I made a couple of bangles for my nieces in India using the face cane I made earlier - I made them bright and colourful, and suitable for young girls - my sister will probably turn up her nose at them as being too gaudy, and my mother will dissect the face and tell me how the eyes are too big, or the nose too crooked, or even worse, turn them over in a pregnant silence, and then hand them back without comment - but I don't care, as long as my nieces like them. The bangles are inspired by Alice Stroppel and her fabulous, playful work - I am always bowled over when I look at her images.
I am always looking out for designs for quartz needles - I have some pretty heat treated ones in a silvery grey, and in a pale peach. I found a tutorial written by Nicole Hanna for this pair of lightweight earrings using copper wire - the earring are tiny and it can be quite difficult to make the smaller pieces - undaunted, I gave it a go - and this is what came out of my endeavors.....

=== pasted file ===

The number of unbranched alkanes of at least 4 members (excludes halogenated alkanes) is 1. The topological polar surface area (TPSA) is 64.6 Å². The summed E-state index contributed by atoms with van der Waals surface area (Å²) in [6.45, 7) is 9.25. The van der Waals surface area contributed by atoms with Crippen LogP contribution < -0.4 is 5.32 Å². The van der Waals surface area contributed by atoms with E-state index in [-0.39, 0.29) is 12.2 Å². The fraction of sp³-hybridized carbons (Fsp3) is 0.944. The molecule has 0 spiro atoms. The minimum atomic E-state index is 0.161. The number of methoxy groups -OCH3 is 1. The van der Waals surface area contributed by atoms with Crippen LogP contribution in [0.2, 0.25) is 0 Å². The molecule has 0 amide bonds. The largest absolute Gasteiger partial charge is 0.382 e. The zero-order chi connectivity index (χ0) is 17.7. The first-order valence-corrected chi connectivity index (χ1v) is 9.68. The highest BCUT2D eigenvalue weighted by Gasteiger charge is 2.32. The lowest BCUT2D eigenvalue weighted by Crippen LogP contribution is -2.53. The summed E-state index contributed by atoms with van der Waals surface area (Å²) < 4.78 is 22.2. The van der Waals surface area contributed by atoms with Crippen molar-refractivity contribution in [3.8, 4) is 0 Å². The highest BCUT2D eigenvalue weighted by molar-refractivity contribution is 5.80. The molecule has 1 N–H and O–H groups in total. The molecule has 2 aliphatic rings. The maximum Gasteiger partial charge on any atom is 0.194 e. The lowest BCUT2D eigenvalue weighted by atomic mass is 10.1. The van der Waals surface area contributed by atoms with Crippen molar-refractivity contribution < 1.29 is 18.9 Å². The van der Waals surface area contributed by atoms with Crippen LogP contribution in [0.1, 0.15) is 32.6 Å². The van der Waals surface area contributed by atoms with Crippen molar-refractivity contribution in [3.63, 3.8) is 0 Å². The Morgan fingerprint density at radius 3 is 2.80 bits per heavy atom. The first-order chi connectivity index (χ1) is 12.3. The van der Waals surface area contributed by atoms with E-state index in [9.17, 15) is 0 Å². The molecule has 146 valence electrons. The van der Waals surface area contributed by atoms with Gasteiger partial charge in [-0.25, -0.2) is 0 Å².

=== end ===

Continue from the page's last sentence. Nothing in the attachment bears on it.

I added long kidney ear wires, and wrapped a little crystal onto each one, to match the one in the earrings - I think they are pretty - would you agree??
Come Boxing Day, I was still on call, but the patients obligingly stayed at home. We went for a drive to the nearby village of Monks Kirby and wandered around St Edith's church - it was built in the 1300's and I love to go there and walk in the churchyard.
People had all obviously gone to the Boxing day sales, or stayed home - there was nobody on the roads and the M6 was empty - I have never seen it like this and may never yet again, so I made Michael stop the car to take a photograph.
That's all I had time for this week folks, next time I catch up with you, it will be 2014 - have a lovely New Year's Eve celebration, and a Happy New Year to you all. Catch you next week, same time, same place